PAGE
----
of God;" but the wisdom and righteousness The good old man's suspicions were evi- of God, can easily bend the wrath of man to dently alarmed, either by the tone of Jacob's their purpose. voice, or by the hesitating manner in which Jacob has hardly departed with his ill-gothe spoke. And, apprehending he had an in- ten benediction, when Esau arrives in the fallible method of detection, if a fallacy triumph of success and hope ; his heart overthere were, he appeals from the testimony flowing with filial tenderness, and panting of his ears, to his feeling. But behold, craft for the promised reward of his labours. The is too deep for honesty. Rebekah and her feelings of both the father and son, when the son have not contrived their plot so ill, as to cheat was discovered, are more easily confail at this stage of the business; and Isaac ceived than described : the shame of being is too good himself to imagine that others over-reached, resentment against the imposcould be so wicked. He suffers himself, tor, the chagrin of disappointed hope, of distherefore, to be at length persuaded; and, appointed ambition; bitter reflection on the refreshed with meat and drink, pronounces folly and danger of resisting the high wil the blessing which he had promised. Had he of Heaven, and on the hard necessity of subnot been blinded, when he saw, with ill. mitting to the irreversible decree. Nothing judged favour to Esau, and seduced by the can exceed the tenderness of Esau's expose flavour of his venison, he had not been ex-tulation, when he found the blessing was irposed to this imposition, in his helpless state. recoverably gone from him. The name of Could Jacob have trusted in God, and waited his brother; the occasion of its being given to be conducted of Providence, he had ar- him; his conduct since he grew up; the rerived at his end no less certainly, and with peated advantage he had taken, of his neces. much less dishonour. But “God is true, sity at one time, of his absence at another. though every man be found a liar." all rush upon his mind at once, and excite a

It is worthy of observation, that though tempest of passion which he is unable to go Isaac, by the spirit of prophesy which was vern. " And Esau said unto his father, Hast in him, foresaw and foretold the future for thou but one blessing, my father? Bless me, tunes of his family; though he could clearly even me also, O my father; and Esau lift up discern objects at the remotest distance, his his voice and wept."I The ability and the natural discernment was so small, and even good will of an earthly parent have their lihis prophetic knowledge so partial, that he mits. He has but one, or at most a second could not distinguish the one branch of his blessing to bestow. What he gives to this family from the other; and, impelled by a child is so much taken away from that other. will more powerful than his own, he involun- But the liberality, and the power of our heatarily bestowed dominion and precedency venly Father, are unbounded. “In our Fawhere he least intended'it. “For the pro- ther's house there are many mansions." phesy came not in old time by the will of With him “there is bread enough and to man: but holy men of God spake as they spare." Isaac discovers at length, that he were moved by the Holy Ghost." Thus, has been fighting against God; and while he Balaam afterwards prophesied, not what he resents Jacob's subtilty, and the unkindness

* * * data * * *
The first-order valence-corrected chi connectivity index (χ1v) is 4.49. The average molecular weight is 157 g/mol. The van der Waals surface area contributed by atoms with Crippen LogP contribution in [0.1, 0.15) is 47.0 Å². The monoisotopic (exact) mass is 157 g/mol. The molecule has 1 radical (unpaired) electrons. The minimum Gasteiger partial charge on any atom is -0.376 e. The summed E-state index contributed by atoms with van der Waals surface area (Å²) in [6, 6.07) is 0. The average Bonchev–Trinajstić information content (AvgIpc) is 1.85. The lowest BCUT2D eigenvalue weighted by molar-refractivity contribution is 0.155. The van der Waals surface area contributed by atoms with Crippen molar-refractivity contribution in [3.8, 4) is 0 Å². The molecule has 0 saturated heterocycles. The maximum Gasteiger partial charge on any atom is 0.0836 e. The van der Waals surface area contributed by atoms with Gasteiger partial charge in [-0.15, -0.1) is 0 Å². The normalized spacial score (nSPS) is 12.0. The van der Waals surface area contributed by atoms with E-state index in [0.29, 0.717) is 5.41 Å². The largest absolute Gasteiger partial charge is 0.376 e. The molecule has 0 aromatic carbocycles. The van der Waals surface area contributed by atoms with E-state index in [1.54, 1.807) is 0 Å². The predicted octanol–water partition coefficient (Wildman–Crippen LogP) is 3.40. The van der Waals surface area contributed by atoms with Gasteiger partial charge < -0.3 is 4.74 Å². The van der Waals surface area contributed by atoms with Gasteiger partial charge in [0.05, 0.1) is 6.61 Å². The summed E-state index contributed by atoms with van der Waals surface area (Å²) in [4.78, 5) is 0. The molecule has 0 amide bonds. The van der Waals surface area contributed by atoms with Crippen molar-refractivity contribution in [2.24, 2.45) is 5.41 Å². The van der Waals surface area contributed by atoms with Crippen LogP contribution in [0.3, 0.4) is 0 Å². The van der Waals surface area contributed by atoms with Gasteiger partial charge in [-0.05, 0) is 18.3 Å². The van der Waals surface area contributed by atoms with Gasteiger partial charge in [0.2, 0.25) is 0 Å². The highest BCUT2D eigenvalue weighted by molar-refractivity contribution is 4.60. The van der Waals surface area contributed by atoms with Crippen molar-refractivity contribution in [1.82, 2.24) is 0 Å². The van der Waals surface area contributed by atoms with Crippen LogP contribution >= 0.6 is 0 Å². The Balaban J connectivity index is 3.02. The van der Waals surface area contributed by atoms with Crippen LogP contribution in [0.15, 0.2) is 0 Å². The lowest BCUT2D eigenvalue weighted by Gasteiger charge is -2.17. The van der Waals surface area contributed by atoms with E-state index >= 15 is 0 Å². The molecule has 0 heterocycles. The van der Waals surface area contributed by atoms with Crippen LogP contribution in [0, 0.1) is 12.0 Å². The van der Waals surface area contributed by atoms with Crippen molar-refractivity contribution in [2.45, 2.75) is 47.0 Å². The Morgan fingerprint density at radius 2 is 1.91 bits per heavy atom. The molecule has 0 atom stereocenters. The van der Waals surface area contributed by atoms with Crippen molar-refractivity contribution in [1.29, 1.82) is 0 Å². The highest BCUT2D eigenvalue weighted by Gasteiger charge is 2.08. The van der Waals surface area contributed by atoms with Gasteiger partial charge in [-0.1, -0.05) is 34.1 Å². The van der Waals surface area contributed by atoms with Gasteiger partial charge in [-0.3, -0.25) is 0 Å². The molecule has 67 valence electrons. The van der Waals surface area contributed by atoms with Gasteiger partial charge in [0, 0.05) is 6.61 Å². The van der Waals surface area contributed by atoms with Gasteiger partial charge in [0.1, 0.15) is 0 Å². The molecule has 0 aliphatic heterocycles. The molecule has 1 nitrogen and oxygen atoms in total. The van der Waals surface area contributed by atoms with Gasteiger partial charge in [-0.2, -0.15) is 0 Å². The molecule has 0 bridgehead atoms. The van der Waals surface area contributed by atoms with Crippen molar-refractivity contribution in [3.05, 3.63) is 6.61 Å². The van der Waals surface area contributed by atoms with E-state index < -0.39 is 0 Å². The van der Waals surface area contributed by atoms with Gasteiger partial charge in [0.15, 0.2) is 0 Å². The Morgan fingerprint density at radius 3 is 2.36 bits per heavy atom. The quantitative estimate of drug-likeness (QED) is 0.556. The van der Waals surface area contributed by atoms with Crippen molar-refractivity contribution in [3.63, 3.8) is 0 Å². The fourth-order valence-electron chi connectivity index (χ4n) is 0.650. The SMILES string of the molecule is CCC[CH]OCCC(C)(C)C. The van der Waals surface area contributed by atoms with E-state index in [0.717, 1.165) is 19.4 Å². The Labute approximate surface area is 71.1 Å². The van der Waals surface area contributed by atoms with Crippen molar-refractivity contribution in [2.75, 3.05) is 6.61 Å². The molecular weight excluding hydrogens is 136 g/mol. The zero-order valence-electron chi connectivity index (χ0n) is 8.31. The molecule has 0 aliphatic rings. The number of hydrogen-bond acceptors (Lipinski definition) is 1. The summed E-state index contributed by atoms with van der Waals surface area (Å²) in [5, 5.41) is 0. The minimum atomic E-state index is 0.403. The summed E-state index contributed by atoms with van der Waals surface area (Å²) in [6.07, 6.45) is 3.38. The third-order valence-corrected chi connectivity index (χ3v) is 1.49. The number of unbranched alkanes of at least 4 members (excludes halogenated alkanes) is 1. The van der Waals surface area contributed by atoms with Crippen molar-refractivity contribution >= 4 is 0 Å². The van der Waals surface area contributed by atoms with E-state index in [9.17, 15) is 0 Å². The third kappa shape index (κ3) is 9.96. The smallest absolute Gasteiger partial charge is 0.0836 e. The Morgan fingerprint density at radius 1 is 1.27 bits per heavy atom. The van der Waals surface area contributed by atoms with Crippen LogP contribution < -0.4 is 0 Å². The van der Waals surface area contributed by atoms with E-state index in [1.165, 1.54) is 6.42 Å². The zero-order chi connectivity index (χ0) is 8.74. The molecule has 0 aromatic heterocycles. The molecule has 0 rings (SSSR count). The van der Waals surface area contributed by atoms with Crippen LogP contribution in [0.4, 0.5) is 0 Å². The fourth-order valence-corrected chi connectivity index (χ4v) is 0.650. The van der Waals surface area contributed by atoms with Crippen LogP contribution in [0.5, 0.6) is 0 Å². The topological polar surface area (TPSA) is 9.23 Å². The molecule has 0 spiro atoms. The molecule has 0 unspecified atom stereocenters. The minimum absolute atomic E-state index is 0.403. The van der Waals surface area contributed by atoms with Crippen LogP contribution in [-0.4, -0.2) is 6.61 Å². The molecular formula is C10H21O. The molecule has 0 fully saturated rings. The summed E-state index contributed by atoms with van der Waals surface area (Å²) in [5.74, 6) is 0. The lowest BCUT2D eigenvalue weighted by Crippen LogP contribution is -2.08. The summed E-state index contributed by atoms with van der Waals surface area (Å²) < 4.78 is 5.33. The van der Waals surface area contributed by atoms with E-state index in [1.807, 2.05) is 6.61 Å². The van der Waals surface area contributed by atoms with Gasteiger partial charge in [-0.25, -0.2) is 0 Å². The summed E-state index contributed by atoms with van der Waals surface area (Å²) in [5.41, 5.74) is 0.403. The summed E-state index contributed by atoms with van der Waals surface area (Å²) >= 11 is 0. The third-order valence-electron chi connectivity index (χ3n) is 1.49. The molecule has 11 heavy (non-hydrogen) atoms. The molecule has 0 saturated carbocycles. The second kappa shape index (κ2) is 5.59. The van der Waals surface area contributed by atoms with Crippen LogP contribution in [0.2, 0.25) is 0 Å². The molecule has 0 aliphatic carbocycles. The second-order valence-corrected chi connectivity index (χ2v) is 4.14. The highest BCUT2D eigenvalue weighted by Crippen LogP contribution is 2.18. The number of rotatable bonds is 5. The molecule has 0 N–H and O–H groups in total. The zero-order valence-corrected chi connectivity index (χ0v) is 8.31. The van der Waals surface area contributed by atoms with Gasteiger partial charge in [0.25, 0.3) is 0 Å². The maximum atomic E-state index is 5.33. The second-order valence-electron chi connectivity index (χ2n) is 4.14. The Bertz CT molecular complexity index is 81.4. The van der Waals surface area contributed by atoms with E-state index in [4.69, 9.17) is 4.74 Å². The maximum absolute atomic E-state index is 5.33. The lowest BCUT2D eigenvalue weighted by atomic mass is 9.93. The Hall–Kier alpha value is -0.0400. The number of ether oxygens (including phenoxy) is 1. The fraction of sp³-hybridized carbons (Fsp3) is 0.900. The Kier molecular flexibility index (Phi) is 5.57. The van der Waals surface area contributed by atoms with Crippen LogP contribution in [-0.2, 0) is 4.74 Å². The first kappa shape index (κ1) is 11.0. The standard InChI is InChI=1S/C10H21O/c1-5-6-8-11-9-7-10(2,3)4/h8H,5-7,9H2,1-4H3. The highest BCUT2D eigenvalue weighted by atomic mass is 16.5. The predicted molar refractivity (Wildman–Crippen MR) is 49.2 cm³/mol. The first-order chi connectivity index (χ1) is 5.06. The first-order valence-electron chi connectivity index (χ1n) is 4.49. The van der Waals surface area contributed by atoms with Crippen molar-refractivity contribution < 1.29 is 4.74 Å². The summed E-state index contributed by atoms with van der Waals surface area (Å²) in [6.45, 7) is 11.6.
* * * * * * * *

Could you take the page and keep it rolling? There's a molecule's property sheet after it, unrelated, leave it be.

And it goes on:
• Jolin xi. 51. Psalm uxiii. 11. Gen. xxvii. 38

* 2 Peter i. 21,

ever.

of Rebekah, he acknowledges and submits to length, settle on him whom he loved less. the high will of Heaven. The blessing But, to part with the heir of the promise, at which he had pronounced unwittingly, and the age of one hundred and forty years, to which he finds to be irrevocable, he now de- send him away into a far country—was it liberately and cheerfully confirms.